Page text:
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  • Author: Tomasz Zaleski x
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Recycling of Calcium-Silicate Material After Wastewater Filtration to Agriculture - Soil Condition Impact

Reactive filter materials aimed at phosphorus (P) recovery is a novel method for on-site wastewater treatment. Once the bed filter is no longer effective, the sorbent must be replaced and can then be recycled as a soil amendment to agriculture. This study investigated the short-term effects of such amendments in a field with a wheat crop in order to evaluate the risks and/or potential benefits of this disposal option. The developed product Polonite (manufactured from Opoka) was used as a model filter sorbent in the field trial. Rates corresponding to approximately 6 and 8 tons per hectare were applied. In the short-term, this amending did not affect soil physical and sorption properties. The rate of Polonite used here, as P source for wheat was irrelevant in this kind of soil. The usefulness of this disposal option of exhausted filter material is discussed.


Carbonate-rich soils are characterized by great diversity in content of carbonate and non-carbonate mineral substances in soil substrate which largely influences soil properties. The study presents the analysis results of four soil profiles located at the area of Pieniny National Park. The aim of this study was to characterize and classify the soils developed from the mixture of carbonate and carbonate-rich rock material, formerly classified as pararendzinas. It was achieved by determination of morphological, physical, and chemical properties, as well as mineralogical composition of selected carbonate-rich soils occurring in the Polish part of the Pieniny Mts. Soils were classified as typical chernozemic rendzina (P1), typical eutrophic brown soils (P2, P4), as well as typical pararendzina (P3) according to Polish Soil Classification (2011).

The parent material of studied soils P1, P2 and P4 were slope covers, with a dominant share of sandstone and minor share of limestone, whereas soil P3 was formed from variegated shale cut with multiple calcite veins. Soils were characterized by stable aggregate structure: crumby, angular blocky and subangular blocky. They were medium or strong skeletal, mostly with loam texture with great share of silt fraction. CaCO3 content in genetic horizons ranged from 0.0 to 703.0 g·kg-1. The reaction of studied soils was from weakly acidic to alkaline. Analysed soils were characterized by very high base saturation. Among determined exchangeable cations, Ca2+ ions had the biggest share in all analysed profile. High base saturation, as well as high content of calcium carbonate was accompanied by content of organic matter and percentage content of clay fraction. Taking into consideration determined chemical and physical properties, it can be found that investigated soils were influenced by not only the in-situ weathering material but also by rock material which have been transported and deposited as a result of slope processes. Furthermore, the lack or lower content of CaCO3 in surface and middle part of analysed soil profiles was most likely a result of the impoverishment of rock material during the transport on the slope.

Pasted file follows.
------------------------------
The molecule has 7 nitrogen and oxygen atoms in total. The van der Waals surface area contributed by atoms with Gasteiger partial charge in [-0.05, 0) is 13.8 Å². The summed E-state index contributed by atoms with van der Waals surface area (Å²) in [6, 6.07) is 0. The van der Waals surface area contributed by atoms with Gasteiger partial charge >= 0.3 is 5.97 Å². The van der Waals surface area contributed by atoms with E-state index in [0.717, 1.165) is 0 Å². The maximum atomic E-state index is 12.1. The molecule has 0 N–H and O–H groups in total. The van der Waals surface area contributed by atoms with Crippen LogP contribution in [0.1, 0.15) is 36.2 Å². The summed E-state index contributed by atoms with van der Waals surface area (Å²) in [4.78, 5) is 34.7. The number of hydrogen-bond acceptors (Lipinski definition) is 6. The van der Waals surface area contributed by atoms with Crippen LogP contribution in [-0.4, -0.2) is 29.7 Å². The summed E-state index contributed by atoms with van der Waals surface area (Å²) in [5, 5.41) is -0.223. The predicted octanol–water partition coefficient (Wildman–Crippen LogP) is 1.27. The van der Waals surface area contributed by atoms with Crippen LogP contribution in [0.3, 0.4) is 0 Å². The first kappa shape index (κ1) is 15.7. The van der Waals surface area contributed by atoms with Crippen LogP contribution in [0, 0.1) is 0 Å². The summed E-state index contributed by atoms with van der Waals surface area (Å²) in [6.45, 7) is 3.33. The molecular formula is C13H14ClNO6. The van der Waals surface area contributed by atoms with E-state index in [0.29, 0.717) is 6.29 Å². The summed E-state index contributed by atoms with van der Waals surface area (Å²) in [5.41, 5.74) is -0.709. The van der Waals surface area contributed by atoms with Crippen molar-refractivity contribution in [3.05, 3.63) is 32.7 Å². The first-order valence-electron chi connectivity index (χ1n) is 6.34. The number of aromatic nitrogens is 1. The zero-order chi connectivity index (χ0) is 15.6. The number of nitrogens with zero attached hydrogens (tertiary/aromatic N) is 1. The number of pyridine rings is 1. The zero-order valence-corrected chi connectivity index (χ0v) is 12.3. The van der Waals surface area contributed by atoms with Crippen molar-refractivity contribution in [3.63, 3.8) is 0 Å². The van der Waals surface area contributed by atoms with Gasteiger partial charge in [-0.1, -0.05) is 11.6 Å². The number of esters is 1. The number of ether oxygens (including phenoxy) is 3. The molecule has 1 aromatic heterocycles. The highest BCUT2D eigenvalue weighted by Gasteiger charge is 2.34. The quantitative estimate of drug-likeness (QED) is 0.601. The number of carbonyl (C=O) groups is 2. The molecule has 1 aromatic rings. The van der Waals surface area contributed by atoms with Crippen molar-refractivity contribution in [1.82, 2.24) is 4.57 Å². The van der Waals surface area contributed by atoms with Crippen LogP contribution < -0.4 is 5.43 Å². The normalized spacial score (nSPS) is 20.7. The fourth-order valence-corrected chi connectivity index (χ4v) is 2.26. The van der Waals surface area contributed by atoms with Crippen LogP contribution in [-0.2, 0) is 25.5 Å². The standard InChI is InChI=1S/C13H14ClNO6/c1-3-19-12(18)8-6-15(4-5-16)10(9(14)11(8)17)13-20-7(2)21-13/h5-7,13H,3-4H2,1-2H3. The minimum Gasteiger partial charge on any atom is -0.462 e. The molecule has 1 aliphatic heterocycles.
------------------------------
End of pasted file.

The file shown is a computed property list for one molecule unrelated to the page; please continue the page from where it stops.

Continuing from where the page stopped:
The aim of the study was to determine soil-forming processes in soils formed from the Magura sandstones (Carpathian flysch) under wooded spruce Plagiothecio-Piccetum tatricum in the Gorce Mts., southern Poland. The research focused on distribution of non-silicate forms of iron and aluminum in soil profiles. The content of pyrophosphate, oxalate, and dithionite phases of iron and aluminum in the genetic horizons of four soil profiles was measured and selected pedogenic factors were calculated. Based on the obtained results podzolization and brunification are dominant soil-forming processes in the studied soils. The brunification effect was more common in the soils under the large share of Athyrium distentifolium, whereas podzolization predominates in the soils where Vaccinium myrtillus prevails in forest floor. Studied soils were classified as Dystric Endoskeletic Cambisol (Loamic, Humic), Dystric Cambisol (Siltic, Humic) and Skeletic Folic Albic Podzol (Arenic).


The primary objective of this study was to characterise the edaphic conditions of forest areas in the Pieniny National Park (PNP), and to describe the dependencies between properties of forest soils and types of forest plant communities. The “Soil Trophic Index” (SIGg) for mountainous areas was applied. The evaluation of the trophism for 74 forest monitoring employed the soil trophic index for mountainous areas SIGg or SIGgo. Plant communities in the forest monitoring areas were classified according to the Braun-Blanquet’s phytosociological method. Soils of PNP present in the forest monitoring areas were mostly classified as eutrophic brown soils (72.9%), rendzinas (10.8%), brown rendzinas (5.41%), and rubble initial soils (5.41%). Pararendzinas, dystrophic brown soils, and gley soils were less common (total below 5.5%). In the forest monitoring areas of PNP, eutrophic soils predominate over mesotrophic soils. High SIGg index of the soils is caused by high values of acidity and nitrogen content. The Carpathian beech forest Dentario glandulosae-Fagetum and thermophilic beech forest Carici albae-Fagetum associations are characterised by high naturalness and compatibility of theoretical habitats. The soils of the Carpathian fir forest Dentario glandulosae-Fagetum abietetosum subcommunity is characterised by a higher share of silt and clay particles and lower acidity as compared to the Carpathian beech forest Dentario glandulosae-Fagetum typicum subcommunity. The soils of the forest monitoring areas in PNP stand out in terms of their fertility against forest soils in other mountainous areas in Poland.